We messed around looking at a couple of bike Dealerships after breakfast and then started west on the Interstate 44 but the entire horizon was a dark grey fuzzy color and as we approached it the temperature dropped to 20 degrees in a half hour and were were frozen almost stiff! I motioned for my cousin to follow and we got off and went to a gas station, had a HOT cup of coffee and tried to warm up!:crying:

I remembered a trick I learned while riding ISDT type enduro competition in the very high MT. Whitney area near lone pine, CA many years before, where we had all stuffed the fronts of our jackets with folded newspaper to keep any freezing wind from seeping through and to act as a thermal barrier:wink2: It worked and we made it home without frost bite:smile_big:

Missouri's weather can change in a heartbeat!

Sam:nerd:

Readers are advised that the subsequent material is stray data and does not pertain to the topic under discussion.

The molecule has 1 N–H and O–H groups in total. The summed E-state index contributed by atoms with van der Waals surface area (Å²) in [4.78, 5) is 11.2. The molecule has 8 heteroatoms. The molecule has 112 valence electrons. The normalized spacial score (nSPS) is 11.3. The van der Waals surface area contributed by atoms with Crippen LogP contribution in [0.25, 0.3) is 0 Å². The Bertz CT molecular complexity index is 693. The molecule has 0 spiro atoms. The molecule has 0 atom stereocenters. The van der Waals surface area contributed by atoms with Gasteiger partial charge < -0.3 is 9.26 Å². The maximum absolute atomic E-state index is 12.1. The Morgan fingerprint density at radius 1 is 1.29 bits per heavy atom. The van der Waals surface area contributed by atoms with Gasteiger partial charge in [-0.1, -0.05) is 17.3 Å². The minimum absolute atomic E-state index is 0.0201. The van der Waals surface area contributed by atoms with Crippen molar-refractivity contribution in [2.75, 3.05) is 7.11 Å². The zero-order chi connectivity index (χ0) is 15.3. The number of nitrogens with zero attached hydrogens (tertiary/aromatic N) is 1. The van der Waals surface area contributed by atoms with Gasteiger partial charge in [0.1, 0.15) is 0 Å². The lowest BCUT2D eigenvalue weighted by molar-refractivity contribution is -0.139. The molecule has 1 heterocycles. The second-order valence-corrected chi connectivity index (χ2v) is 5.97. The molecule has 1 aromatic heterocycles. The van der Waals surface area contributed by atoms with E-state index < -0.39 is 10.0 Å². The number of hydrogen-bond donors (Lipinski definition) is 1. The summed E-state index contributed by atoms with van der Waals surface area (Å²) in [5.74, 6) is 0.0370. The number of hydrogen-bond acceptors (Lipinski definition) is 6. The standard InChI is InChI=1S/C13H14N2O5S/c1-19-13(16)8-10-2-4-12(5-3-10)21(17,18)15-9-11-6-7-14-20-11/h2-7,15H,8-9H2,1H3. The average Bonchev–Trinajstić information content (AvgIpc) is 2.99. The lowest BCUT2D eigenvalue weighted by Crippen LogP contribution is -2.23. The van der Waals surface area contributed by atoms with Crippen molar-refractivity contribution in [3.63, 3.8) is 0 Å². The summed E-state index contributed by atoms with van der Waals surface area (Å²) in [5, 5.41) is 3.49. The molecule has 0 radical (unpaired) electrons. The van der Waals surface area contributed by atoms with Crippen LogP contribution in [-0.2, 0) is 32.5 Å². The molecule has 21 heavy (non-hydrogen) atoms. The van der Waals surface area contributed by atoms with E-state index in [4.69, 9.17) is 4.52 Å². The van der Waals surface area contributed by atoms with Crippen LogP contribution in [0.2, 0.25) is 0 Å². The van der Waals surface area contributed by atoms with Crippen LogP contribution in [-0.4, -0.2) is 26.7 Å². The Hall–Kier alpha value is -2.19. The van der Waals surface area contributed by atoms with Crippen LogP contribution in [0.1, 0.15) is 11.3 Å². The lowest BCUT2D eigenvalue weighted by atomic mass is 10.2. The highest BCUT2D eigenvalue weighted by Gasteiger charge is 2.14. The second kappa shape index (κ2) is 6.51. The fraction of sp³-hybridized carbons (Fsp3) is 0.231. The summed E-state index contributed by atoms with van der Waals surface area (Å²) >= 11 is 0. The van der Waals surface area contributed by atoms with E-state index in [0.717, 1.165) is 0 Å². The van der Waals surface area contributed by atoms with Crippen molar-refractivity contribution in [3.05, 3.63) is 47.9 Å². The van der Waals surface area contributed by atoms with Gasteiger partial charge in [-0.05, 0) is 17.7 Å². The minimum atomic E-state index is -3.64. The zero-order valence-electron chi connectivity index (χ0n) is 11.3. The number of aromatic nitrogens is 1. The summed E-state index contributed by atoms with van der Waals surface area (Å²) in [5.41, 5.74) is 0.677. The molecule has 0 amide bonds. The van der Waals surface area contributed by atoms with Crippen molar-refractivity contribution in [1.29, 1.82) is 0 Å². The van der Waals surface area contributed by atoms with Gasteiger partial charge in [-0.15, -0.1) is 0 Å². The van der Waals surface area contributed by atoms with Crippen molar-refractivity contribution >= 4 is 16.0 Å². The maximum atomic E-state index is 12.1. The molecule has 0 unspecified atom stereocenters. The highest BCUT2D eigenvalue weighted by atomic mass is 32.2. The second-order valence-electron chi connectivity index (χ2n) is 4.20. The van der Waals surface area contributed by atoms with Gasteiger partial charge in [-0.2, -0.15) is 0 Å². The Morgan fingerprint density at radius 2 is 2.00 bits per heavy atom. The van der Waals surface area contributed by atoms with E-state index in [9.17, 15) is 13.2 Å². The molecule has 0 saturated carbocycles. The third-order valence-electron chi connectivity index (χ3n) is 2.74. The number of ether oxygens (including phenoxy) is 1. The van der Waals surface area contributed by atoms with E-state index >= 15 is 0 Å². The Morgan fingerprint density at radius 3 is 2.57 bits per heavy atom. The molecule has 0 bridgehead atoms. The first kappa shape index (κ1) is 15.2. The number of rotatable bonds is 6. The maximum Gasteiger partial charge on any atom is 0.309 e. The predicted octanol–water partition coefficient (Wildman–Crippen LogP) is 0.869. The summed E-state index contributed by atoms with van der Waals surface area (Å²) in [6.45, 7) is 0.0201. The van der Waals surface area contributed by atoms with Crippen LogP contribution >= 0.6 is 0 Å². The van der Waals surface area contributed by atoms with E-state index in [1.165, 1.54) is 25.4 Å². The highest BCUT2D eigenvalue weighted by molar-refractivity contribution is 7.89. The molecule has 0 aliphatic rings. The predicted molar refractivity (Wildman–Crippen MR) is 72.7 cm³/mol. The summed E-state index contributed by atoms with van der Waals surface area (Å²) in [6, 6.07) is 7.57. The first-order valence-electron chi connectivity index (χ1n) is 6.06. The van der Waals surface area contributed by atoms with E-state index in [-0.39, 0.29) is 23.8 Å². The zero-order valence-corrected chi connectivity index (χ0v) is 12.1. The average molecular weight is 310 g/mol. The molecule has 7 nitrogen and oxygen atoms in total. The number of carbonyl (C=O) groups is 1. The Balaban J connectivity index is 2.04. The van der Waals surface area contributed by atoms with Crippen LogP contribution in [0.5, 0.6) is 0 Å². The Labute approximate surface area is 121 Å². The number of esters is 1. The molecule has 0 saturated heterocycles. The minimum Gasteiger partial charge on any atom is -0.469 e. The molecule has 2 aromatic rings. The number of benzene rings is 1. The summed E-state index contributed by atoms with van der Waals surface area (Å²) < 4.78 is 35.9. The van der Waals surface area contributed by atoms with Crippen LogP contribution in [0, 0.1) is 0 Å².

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I can still handle the 100 degree temps as long as I'm moving. If I need fuel, park in the shade, fill up, get moving again. Not going to eat at any drive ins, going inside a nice air conditioned building for lunch or supper.

And with the cold, wet, rainy days we've just had, plus a tornado that went south of us this past week, I'd like to see a few weeks of 80 or 90 plus degree days. I'd sure feel a whole lot better and probably a bit more energetic than I am right now. :)
 

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My motivation to ride in the cold weather is simply that I don't know (and don't want to learn) how to "winterize" my bike. The best I can muster up is adding Sta-Bil to every tank in case we have a longer cold snap.

We have a regional group that focuses on winter rides; it's called the West Central MO Polar Bears (I've posted this season's schedule in the Events subforum).

Tomorrow is their first ride of this season and I hope to haul my sorry self out of a nice warm bed tomorrow for a 2-hour ride in the low 50s. I don't have fancy gear either and am depending on some past-their-best-by-date Little Hotties charcoal heating packs, along with many layers of clothes and whatever leathers I can pull over them. We'll see...

:}